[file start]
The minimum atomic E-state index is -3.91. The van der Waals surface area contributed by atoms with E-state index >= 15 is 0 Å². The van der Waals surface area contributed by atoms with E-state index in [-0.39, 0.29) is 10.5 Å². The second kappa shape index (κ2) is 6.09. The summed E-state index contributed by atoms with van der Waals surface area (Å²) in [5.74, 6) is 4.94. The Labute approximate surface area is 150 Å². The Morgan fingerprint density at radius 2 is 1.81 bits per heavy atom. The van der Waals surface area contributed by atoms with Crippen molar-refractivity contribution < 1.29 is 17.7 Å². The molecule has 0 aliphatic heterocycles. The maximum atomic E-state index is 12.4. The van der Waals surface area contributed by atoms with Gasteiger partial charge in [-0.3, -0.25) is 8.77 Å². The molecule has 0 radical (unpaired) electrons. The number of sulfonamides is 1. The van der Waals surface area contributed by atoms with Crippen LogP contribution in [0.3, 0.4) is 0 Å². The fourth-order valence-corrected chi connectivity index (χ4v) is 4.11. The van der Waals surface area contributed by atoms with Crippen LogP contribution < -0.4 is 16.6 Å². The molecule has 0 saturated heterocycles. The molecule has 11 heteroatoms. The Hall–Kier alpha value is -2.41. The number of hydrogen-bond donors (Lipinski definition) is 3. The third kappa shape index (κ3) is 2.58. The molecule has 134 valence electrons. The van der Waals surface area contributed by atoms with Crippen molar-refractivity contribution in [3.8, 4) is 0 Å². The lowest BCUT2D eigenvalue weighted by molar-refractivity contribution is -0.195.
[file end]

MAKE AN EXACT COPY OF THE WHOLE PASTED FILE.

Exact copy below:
The minimum atomic E-state index is -3.91. The van der Waals surface area contributed by atoms with E-state index >= 15 is 0 Å². The van der Waals surface area contributed by atoms with E-state index in [-0.39, 0.29) is 10.5 Å². The second kappa shape index (κ2) is 6.09. The summed E-state index contributed by atoms with van der Waals surface area (Å²) in [5.74, 6) is 4.94. The Labute approximate surface area is 150 Å². The Morgan fingerprint density at radius 2 is 1.81 bits per heavy atom. The van der Waals surface area contributed by atoms with Crippen molar-refractivity contribution < 1.29 is 17.7 Å². The molecule has 0 aliphatic heterocycles. The maximum atomic E-state index is 12.4. The van der Waals surface area contributed by atoms with Gasteiger partial charge in [-0.3, -0.25) is 8.77 Å². The molecule has 0 radical (unpaired) electrons. The number of sulfonamides is 1. The van der Waals surface area contributed by atoms with Crippen LogP contribution in [0.3, 0.4) is 0 Å². The fourth-order valence-corrected chi connectivity index (χ4v) is 4.11. The van der Waals surface area contributed by atoms with Crippen LogP contribution < -0.4 is 16.6 Å². The molecule has 0 saturated heterocycles. The molecule has 11 heteroatoms. The Hall–Kier alpha value is -2.41. The number of hydrogen-bond donors (Lipinski definition) is 3. The third kappa shape index (κ3) is 2.58. The molecule has 134 valence electrons. The van der Waals surface area contributed by atoms with Crippen molar-refractivity contribution in [3.8, 4) is 0 Å². The lowest BCUT2D eigenvalue weighted by molar-refractivity contribution is -0.195.